Inspired by artists, skaters, rappers, and tattooists, Podmost is the tight-knit brotherhood making waves on the Kiev creative scene
Some of the most exciting creative movements are forged in the face of great adversity. All around the world, a new generation of talented designers, musicians, and artists are coming together to fight against social repression, political turmoil, and violence with strength, creativity, and passion, as they seek to change not just the world around them, but the world at large.
Across Eastern Europe and stretching out into Russia, this wave of creativity is perhaps at its strongest. Rising from the ashes of the Eastern Bloc and propelled forwards by the likes of Gosha Rubchinskiy and Demna Gvasalia, designers including Anton Belinskiy, Situationist, Akà Prodiàshvili, and Berhasm are asserting themselves as ones to watch in Ukraine, Georgia, and Russia respectively, as part of the final generation to be born under Soviet rule.
Joining this growing, transgressive list of labels is Kiev's Podmost: a boundary-pushing brand inspired by skaters, rappers, punks, tattooists, and artists, which was formed in collaboration with Moscow-based creative community TRK Russki Attrakcion. The brainchild of Ian Block, who started out hand-printing graphic tees in a garage in his hometown (“I used to clip the t-shirt on the school table with a door hinge when I was 13 or 14 and just get to work”), he describes it as ‘a brotherhood’, and the group of creatives he surrounds himself with as something akin to the Lost Boys – an idea the brand’s latest collection, INTERNAT, plays on.
“In Ukraine, an internat is a house for children without parents,” explains Block. “None of the members of Podmost have good relationships with their dads, it’s something we all share. Fatherlessness, and the feeling of no past.” With many of their fathers absent, the boys set out to create their own family – Podmost, which takes its name from the neighbourhood most of them live in, was the result.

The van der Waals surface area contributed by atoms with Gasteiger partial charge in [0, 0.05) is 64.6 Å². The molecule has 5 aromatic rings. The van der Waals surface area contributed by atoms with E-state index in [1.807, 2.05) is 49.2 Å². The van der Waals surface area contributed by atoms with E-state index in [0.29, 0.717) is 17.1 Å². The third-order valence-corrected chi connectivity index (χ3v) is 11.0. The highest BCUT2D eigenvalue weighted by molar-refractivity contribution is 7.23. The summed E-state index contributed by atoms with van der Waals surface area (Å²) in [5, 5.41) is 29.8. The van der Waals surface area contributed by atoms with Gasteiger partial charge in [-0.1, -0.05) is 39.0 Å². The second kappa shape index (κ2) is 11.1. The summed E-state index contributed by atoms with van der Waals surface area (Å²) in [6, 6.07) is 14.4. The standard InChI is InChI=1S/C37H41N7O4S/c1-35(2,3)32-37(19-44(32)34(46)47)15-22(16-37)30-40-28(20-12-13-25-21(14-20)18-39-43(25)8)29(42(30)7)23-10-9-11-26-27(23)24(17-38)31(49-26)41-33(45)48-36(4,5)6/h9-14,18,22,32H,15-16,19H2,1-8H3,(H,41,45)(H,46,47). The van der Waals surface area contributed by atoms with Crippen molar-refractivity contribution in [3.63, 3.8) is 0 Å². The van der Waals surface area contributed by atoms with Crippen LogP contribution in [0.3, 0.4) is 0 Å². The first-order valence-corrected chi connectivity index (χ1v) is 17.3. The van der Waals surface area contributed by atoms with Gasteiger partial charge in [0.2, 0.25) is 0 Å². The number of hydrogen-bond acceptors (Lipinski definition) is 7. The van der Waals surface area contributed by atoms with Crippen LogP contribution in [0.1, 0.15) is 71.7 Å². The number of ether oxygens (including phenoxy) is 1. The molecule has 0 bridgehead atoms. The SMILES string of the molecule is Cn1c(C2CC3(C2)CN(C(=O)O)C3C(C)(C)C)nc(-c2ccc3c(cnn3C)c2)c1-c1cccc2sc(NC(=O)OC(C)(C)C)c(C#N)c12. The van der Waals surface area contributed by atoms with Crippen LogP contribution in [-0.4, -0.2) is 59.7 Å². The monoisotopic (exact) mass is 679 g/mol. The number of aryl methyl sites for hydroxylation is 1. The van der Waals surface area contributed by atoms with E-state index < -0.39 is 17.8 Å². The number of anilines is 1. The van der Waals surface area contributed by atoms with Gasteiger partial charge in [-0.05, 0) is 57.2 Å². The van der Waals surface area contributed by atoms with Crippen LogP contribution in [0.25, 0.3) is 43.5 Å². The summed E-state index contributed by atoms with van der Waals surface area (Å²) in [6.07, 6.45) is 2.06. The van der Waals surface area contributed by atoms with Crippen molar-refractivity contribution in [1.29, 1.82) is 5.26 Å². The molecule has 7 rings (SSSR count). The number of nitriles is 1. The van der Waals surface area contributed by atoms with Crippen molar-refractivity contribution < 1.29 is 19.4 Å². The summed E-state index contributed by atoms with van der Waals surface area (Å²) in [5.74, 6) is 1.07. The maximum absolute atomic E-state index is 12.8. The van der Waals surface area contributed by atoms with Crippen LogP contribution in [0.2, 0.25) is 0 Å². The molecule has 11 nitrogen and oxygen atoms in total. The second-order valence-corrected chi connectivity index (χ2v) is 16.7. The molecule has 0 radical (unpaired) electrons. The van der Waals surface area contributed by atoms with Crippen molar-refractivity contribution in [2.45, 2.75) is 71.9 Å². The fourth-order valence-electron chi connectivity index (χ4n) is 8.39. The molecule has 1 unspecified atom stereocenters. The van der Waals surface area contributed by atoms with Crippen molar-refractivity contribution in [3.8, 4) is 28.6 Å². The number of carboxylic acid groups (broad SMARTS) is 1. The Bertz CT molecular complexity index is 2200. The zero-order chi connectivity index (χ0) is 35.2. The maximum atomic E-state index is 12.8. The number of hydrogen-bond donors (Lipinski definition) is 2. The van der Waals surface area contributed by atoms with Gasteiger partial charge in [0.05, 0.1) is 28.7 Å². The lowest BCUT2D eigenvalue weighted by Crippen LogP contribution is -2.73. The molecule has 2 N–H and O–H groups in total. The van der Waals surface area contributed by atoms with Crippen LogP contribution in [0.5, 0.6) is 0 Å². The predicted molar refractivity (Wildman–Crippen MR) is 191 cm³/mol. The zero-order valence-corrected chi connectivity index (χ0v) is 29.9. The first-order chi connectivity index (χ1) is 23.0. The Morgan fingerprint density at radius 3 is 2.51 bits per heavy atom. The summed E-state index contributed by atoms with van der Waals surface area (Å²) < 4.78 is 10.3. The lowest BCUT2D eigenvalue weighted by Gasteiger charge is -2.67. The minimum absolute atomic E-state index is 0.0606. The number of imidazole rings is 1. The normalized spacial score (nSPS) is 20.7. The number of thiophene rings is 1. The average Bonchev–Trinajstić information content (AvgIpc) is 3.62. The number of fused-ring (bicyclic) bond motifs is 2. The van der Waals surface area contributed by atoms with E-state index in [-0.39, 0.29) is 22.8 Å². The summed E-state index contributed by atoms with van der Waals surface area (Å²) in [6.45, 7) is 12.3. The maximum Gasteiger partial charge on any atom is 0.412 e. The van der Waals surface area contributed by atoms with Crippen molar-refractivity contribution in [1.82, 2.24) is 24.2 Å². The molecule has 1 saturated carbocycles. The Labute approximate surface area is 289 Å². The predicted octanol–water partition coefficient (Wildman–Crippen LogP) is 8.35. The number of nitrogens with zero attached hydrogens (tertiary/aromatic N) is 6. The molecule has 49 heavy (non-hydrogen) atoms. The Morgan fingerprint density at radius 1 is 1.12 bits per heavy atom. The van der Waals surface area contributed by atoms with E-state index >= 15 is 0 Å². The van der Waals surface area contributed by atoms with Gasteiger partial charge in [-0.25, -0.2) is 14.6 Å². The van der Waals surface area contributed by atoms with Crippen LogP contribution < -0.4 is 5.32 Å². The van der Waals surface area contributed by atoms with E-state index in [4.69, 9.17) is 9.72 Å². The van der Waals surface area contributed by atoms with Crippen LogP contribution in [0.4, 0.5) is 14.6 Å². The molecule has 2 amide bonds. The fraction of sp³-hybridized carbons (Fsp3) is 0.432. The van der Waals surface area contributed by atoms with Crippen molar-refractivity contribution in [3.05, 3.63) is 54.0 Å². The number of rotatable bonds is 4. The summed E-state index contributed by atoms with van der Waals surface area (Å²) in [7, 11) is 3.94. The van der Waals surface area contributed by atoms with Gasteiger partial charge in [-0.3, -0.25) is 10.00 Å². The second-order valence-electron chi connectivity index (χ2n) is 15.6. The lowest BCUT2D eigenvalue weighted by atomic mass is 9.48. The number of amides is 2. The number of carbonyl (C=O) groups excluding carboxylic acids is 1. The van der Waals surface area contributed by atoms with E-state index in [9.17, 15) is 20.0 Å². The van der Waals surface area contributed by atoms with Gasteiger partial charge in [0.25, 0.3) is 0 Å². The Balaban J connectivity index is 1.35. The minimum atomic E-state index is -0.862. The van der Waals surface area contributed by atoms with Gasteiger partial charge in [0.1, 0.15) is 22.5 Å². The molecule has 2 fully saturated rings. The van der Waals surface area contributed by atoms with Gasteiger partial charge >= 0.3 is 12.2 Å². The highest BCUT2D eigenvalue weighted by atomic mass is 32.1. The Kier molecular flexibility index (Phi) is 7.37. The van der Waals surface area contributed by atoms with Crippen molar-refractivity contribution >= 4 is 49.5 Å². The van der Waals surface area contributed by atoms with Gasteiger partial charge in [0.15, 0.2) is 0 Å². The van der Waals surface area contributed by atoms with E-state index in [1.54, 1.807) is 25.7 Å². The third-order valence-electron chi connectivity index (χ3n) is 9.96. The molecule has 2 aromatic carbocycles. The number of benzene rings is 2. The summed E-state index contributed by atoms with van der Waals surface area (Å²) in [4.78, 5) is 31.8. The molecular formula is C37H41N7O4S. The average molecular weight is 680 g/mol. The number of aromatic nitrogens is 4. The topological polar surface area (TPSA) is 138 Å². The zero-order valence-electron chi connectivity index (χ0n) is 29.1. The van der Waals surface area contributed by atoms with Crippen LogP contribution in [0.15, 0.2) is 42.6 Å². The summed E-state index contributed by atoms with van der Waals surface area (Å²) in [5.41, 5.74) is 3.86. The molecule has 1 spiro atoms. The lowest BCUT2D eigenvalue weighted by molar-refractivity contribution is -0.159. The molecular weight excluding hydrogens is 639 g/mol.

INTERNAT may have its roots in adolescent difficulties and absent fathers, but the collection itself offers up a uniquely dark, humourous take on the issues at hand – in addressing the situation, which affects countless kids across the country's capital, Block proves there is strength in solidarity. Featuring a series of oversized hoodies, t-shirts, and the now-ubiquitous dad-cap, garments are woven through with Soviet inflections and heavy metal iconography, and bear the tongue-in-cheek and to-the-bone graphic motifs the label is becoming notorious for.
“None of the members of Podmost have good relationships with their dads, it’s something we all share. Fatherlessness, and the feeling of no past” – Ian Block
Music also plays a big part in Podmost. Block himself is the frontman of Metel – a post-punk band with a totally in-your-face attitude – while many of his friends are musicians too. It’s within rap that the brand has had the biggest impact so far, though, with Podmost proving a hit amongst Russia’s rising underground stars. More internationally, Rejjie Snow was spotted wearing one of its printed t-shirts earlier this year. “The rap is for partying, punk is for our demons. Hip hop is the brother of metal. We respect it all,” says Block.
It’s through word of mouth that the brand’s message has really been spread, though, as kids from the Ukraine pass the knowledge of the fledgling label amongst each other and out into the wider world beyond. Block explains that many of the upcoming generation seem lost, but through Podmost he's doing what he can.
“It’s hard for the youth in Kiev, but in my opinion they need to concentrate more. It’s not impossible (to make something of yourself),” he says. “There are some kids doing amazing things, though, like Kolya Nemoy, for example, who’s a total psycho killer artist. He’s my favourite artist from the new scene. He’s doing the fucking most.”
Offering some advice for the next generation of creative youth coming up out of Kiev, he stresses the importance of seeking out others who inspire and motivate you. “You have to find your teachers, your sensei, your spiritual fathers,” he enthuses. “For me, its maestro couturier Victor Dikasov, modern art and tattoo demon Slava Kononov, screen-printing legend Kio, and Vova Vordnev, the best modern artist in Ukraine. They are my pillars, my four ‘fathers’. No matter how hard you are, you need a man behind you who would kick your ass.”